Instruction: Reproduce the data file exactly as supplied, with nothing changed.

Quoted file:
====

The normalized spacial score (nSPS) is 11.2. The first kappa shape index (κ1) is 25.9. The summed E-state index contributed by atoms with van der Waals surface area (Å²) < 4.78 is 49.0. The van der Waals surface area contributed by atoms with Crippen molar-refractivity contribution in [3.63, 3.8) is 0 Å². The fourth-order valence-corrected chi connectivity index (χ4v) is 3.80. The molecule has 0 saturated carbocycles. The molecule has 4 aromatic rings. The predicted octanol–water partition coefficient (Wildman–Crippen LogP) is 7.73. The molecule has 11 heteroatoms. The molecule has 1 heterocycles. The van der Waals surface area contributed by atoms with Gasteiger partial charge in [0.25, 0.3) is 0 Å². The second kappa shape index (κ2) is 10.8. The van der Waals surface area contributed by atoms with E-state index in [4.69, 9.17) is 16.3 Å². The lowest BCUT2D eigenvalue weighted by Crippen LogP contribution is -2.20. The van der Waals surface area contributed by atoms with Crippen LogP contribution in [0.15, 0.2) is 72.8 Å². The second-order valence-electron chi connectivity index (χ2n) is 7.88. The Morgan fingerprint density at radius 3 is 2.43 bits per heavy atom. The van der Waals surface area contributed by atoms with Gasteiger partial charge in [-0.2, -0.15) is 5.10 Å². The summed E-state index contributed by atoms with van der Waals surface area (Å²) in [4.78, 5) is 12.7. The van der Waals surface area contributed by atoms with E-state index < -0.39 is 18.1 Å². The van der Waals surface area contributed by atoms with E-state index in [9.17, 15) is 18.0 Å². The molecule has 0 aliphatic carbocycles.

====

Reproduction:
The normalized spacial score (nSPS) is 11.2. The first kappa shape index (κ1) is 25.9. The summed E-state index contributed by atoms with van der Waals surface area (Å²) < 4.78 is 49.0. The van der Waals surface area contributed by atoms with Crippen molar-refractivity contribution in [3.63, 3.8) is 0 Å². The fourth-order valence-corrected chi connectivity index (χ4v) is 3.80. The molecule has 0 saturated carbocycles. The molecule has 4 aromatic rings. The predicted octanol–water partition coefficient (Wildman–Crippen LogP) is 7.73. The molecule has 11 heteroatoms. The molecule has 1 heterocycles. The van der Waals surface area contributed by atoms with Gasteiger partial charge in [0.25, 0.3) is 0 Å². The second kappa shape index (κ2) is 10.8. The van der Waals surface area contributed by atoms with E-state index in [4.69, 9.17) is 16.3 Å². The lowest BCUT2D eigenvalue weighted by Crippen LogP contribution is -2.20. The van der Waals surface area contributed by atoms with Crippen LogP contribution in [0.15, 0.2) is 72.8 Å². The second-order valence-electron chi connectivity index (χ2n) is 7.88. The Morgan fingerprint density at radius 3 is 2.43 bits per heavy atom. The van der Waals surface area contributed by atoms with Gasteiger partial charge in [-0.2, -0.15) is 5.10 Å². The summed E-state index contributed by atoms with van der Waals surface area (Å²) in [4.78, 5) is 12.7. The van der Waals surface area contributed by atoms with E-state index < -0.39 is 18.1 Å². The van der Waals surface area contributed by atoms with E-state index in [9.17, 15) is 18.0 Å². The molecule has 0 aliphatic carbocycles.